MICHELE NORRIS, host:
A visitor from the outer edge of the solar system should be visible in the night sky this week. It is Comet Lulin, discovered less than two years ago. And tonight the comet will be at its closet point to Earth, about 38 million miles away. Kelly Beatty had been watching Comet Lulin approach. He's senior contributing editor of Sky and Telescope magazine. Kelly, is it putting on a good show?
Mr. KELLY BEATTY (Senior Contributing Editor, Sky and Telescope Magazine): It's all in your perspective. For astronomers it's a great show because we don't get these comets very often. For someone going outside and expecting to be bowled over it, they're going to have a hard time finding it. You'll need to know where and when to look.
NORRIS: Okay, well, where and when should we look?
Mr. BEATTY: It's going to be in the eastern sky. After it gets dark, look for two bright stars near the horizon - one is the planet Saturn, the other is Regulus, the star. And for the next few nights, Lulin will be somewhere between them. So, if you've a pair of binoculars, look in that general area, and you have a good chance of spotting it.
NORRIS: And it's said to have a tail and an anti-tail. What's that?
Mr. BEATTY: Well, yeah. An anti - it's a perspective thing. It looks like a sword in the sky in some of the photographs with one tail kind of sticking out in front and the other behind. We happen to be going by the comet in just such a way that we see the tail sticking out on both sides at the same time.
NORRIS: Now, this is a newly discovered comet - a pretty great story about how it was discovered in the first place.
Mr. BEATTY: Oh yeah, it is. The comet was discovered based on photographs taken at an observatory on the island of Taiwan. But the person who first spotted was a 19-year-old student at an university on mainland China.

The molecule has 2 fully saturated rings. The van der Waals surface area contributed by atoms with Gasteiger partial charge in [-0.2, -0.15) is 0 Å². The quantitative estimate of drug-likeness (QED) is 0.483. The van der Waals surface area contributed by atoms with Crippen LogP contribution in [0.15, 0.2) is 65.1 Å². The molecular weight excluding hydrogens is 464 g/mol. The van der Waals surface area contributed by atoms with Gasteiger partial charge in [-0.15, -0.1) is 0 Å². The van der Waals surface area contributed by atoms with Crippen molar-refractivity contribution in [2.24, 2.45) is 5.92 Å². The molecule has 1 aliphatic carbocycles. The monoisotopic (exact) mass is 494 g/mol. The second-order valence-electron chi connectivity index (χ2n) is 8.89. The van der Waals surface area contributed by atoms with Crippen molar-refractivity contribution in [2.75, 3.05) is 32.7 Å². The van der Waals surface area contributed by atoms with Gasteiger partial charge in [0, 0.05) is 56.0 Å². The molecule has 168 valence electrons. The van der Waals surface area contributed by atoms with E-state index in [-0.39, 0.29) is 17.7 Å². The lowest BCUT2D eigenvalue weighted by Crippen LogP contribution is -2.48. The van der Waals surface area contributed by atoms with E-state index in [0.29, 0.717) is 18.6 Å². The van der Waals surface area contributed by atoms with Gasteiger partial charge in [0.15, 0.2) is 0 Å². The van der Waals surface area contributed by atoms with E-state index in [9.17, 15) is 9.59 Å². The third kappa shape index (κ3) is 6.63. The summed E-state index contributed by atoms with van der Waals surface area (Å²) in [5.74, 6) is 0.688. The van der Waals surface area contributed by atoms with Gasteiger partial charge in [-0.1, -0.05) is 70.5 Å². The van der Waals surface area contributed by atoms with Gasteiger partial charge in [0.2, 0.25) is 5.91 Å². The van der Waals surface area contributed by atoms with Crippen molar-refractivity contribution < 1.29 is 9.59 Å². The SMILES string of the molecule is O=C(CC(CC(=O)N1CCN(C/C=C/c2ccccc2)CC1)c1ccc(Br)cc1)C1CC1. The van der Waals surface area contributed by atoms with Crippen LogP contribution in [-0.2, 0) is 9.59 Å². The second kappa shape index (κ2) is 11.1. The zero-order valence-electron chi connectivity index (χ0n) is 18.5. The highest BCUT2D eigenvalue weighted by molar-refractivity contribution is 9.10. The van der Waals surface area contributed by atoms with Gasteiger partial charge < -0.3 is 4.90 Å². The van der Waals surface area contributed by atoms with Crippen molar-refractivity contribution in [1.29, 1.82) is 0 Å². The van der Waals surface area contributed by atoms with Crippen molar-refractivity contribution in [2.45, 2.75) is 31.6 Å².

NORRIS: It's a pretty great discovery if you're 19.
Mr. BEATTY: It certainly is. Usually a comet is named after the discoverer, but in this particular case, it's named after the observatory - the Lulin Observatory in Taiwan where the pictures were taken.
NORRIS: Kelly, explain this for me. I've read that this comet is going backwards around the sun.
Mr. BEATTY: Yeah, it's kind of on the wrong way in the interplanetary expressway. It's traveling almost exactly opposite in the direction that the earth and the other planets go around the Sun. This means that it must be coming from hundreds of thousands of times farther away from the sun than the earth is, in a great pool of comets known the Oort cloud. And it's its first time coming by the sun, and it's really putting on a pretty good show.
NORRIS: The first time coming by?
Mr. BEATTY: Right. These comets were formed when the solar system was four-and-a-half billions years ago, and they've been in a deep freeze all this time -way, way out there. When they get nudged in, so that they kind of fall toward the sun, they experience warmth of sunlight for the very first time and that's what causes gas and dust to escape from them and create a cloud around them, which gives the comet its characteristic tails.
NORRIS: And Kelly, if we want to get out there and try to find Comet Lulin, how much more time do we have?
Mr. BEATTY: Well, the comet will continue to get fainter and fainter in the months ahead. Right now you can see it with a pair of binoculars. In another couple of weeks, you'll need a small telescope and in another couple of months, you're going to need to go to a mountaintop observatory.
NORRIS: But binoculars right now.
Mr. BEATTY: Absolutely.
NORRIS: Kelly Beatty, thanks so much.
Mr. BEATTY: Anytime, Melissa, thanks very much.
NORRIS: Kelly Beatty is senior contributing editor of Sky and Telescope magazine.
NPR transcripts are created on a rush deadline by a contractor for NPR, and accuracy and availability may vary. This text may not be in its final form and may be updated or revised in the future. Please be aware that the authoritative record of NPR's programming is the audio.